While Ansel admits that developing the commissary at the same time as putting together a new retail outlet on the other end of town presented some challenges, the successful launch of both entities already has him thinking about more expansion. The newest location (13219 Hwy. 183 N.) is distinctively different from the original retail outlet or the kiosk. It's a quick casual restaurant offering counter service with spaces to eat inside or out. The interior is very simple, bright and airy with concrete floors, and little in the way of decor. Fresh, clean food is obviously meant to be the main attraction here. According to Ansel, the Anderson Mill-area clientele has somewhat different culinary preferences than South Austin. They like more meaty soups – chicken and rice is the hands-down favorite – order less juices and smoothies, and devour grilled cheese and grilled turkey sandwiches. He reports there's regularly a line out the door at lunch time, but people are fed quickly, and the new store already outsells the long-established kiosk down south three or four days a week. Ansel is so happy about the new kids, he's contemplating another birth, possibly in Westlake Hills.

Words To Live By - Citygram Austin Article

WORDS TO LIVE BY: DAVID ANSEL

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“Well you’re in your little room white-blood-cells-4e7eae0d87da9 and you’re working on something good but if it’s really good you’re going to need a bigger room and when you’re in the bigger room you might not know what to do you might have to think of how you got started sitting in your little room (la la la la la la la etc.) “Little Room” by The White Stripes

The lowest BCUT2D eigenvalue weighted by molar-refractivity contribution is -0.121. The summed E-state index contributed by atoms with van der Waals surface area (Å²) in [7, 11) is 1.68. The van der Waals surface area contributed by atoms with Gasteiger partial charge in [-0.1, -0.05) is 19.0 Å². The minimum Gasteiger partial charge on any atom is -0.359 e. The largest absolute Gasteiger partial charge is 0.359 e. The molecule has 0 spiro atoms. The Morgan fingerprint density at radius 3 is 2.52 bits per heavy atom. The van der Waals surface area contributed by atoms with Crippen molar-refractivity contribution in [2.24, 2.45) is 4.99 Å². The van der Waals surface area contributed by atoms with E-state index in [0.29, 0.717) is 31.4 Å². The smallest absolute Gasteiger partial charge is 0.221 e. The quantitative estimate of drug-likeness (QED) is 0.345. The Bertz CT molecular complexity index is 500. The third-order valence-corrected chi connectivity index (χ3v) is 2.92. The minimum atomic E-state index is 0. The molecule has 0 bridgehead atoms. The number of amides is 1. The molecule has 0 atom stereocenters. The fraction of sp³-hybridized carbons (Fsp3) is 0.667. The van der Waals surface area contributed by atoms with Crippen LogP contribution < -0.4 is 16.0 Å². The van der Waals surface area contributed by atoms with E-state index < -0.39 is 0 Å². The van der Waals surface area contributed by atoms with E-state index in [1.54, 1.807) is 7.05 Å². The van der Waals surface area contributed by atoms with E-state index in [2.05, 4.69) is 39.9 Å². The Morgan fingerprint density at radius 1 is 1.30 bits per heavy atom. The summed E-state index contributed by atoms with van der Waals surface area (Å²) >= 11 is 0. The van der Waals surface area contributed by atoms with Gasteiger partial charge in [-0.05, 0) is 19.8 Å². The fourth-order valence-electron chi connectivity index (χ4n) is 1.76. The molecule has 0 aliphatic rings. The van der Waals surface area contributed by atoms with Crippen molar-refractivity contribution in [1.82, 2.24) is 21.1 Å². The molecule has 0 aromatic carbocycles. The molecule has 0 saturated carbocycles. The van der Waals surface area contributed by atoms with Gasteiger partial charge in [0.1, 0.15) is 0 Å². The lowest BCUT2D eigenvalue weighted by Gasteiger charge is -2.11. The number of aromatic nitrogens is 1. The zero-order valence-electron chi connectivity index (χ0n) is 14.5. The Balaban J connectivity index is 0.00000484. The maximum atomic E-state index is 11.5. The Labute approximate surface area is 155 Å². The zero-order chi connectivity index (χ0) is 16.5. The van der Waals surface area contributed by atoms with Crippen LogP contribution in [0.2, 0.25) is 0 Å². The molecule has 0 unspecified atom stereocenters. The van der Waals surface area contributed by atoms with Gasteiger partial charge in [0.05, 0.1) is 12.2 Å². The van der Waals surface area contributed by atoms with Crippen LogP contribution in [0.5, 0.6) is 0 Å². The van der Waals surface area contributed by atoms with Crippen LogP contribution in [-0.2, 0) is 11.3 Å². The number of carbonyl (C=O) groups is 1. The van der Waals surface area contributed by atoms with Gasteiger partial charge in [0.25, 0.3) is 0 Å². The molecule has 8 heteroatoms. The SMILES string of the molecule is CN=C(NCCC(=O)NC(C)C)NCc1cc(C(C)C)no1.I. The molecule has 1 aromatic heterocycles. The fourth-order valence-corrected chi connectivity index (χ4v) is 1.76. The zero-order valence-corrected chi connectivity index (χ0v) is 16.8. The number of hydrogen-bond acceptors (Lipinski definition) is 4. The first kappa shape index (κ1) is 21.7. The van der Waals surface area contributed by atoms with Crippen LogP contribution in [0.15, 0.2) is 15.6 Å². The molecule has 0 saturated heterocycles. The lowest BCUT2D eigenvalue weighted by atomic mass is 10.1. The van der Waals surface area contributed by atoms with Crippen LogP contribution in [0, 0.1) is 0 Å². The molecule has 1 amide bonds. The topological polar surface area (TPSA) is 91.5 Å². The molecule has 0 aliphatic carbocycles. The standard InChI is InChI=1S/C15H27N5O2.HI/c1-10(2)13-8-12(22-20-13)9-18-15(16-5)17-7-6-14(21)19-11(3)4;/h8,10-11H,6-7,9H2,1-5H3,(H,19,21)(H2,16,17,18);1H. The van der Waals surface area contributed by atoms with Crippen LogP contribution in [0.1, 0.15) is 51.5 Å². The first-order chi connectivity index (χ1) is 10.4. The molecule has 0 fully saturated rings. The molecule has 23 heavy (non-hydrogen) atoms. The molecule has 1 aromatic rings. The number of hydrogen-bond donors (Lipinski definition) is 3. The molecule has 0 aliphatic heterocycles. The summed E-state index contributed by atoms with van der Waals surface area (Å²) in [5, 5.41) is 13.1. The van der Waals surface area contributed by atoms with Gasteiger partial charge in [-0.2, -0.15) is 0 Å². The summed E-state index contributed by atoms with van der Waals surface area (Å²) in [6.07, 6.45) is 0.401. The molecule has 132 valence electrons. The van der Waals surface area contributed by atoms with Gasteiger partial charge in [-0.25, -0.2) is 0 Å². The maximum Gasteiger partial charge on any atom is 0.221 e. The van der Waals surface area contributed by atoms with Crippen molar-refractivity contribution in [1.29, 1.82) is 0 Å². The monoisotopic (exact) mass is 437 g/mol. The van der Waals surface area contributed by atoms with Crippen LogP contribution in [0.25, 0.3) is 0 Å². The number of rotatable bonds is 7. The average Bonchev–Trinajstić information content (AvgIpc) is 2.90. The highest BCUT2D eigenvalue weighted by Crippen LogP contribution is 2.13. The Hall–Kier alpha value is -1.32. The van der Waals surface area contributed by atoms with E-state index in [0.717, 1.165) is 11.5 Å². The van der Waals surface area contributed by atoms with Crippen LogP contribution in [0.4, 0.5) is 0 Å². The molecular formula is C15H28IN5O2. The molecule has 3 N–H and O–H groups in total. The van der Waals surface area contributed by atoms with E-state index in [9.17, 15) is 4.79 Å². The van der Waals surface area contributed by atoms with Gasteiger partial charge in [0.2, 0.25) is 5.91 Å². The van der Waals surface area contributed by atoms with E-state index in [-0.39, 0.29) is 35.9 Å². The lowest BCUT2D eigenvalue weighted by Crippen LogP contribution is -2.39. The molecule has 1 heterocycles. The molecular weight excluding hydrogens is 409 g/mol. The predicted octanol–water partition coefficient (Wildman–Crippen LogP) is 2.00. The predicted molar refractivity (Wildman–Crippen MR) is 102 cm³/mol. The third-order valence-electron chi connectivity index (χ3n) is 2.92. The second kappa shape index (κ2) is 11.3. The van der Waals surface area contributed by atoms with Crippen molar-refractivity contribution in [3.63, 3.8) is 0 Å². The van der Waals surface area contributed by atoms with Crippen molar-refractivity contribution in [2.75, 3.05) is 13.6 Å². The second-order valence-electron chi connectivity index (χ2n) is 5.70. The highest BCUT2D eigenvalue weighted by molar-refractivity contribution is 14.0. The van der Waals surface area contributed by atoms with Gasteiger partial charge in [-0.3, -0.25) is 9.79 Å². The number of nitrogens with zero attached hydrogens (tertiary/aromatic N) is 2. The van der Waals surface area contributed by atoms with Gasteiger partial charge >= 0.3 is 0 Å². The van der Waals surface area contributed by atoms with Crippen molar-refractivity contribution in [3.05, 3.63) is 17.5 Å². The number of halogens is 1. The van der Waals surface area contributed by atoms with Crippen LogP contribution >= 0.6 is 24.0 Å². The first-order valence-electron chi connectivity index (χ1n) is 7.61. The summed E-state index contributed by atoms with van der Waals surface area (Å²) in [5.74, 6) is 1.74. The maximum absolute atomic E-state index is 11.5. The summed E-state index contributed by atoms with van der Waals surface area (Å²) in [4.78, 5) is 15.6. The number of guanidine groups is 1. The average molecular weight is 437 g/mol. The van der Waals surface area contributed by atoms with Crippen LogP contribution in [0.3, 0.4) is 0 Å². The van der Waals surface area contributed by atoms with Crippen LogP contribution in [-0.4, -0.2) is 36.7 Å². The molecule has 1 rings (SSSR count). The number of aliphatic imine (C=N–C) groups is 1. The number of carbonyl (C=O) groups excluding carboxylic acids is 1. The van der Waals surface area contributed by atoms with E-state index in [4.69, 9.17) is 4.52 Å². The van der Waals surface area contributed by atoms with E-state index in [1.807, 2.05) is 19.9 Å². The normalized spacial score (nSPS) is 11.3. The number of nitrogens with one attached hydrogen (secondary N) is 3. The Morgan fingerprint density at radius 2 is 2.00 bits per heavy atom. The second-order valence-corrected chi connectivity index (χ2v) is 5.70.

Soon after I began The Soup Peddler, I was cooking my soups after hours in a Thai restaurant downtown. At the time, I was listening heavily to The White Stripes’ White Blood Cells. The song “Little Room,” a raspy Jack White chant, struck me as a harbinger of what was to come.

Thirteen years later, the song has become the anthem of my personal path with The Soup Peddler, particularly in light of our company’s recent move to a new, pristine, incredibly equipped commercial kitchen. Very few food businesses are blessed to have such a long arc from very humble beginnings ($90 “initial capitalization”) to a relatively stable, mature age. The song has constantly called upon me to ground myself through the varied, often great challenges and changes along the way. That grounding recalls my original desire to study international foodways to create comforting, nourishing food (a sometimes difficult combination to find). Much like some companies have their mission statements, this sense of rootedness is my rudder for keeping The Soup Peddler moving in a righteous direction. I think because of that, Austin has been kind enough to reward us, to push us onward. I’m deeply thankful that we have been able to move into bigger rooms, just like Jack promised.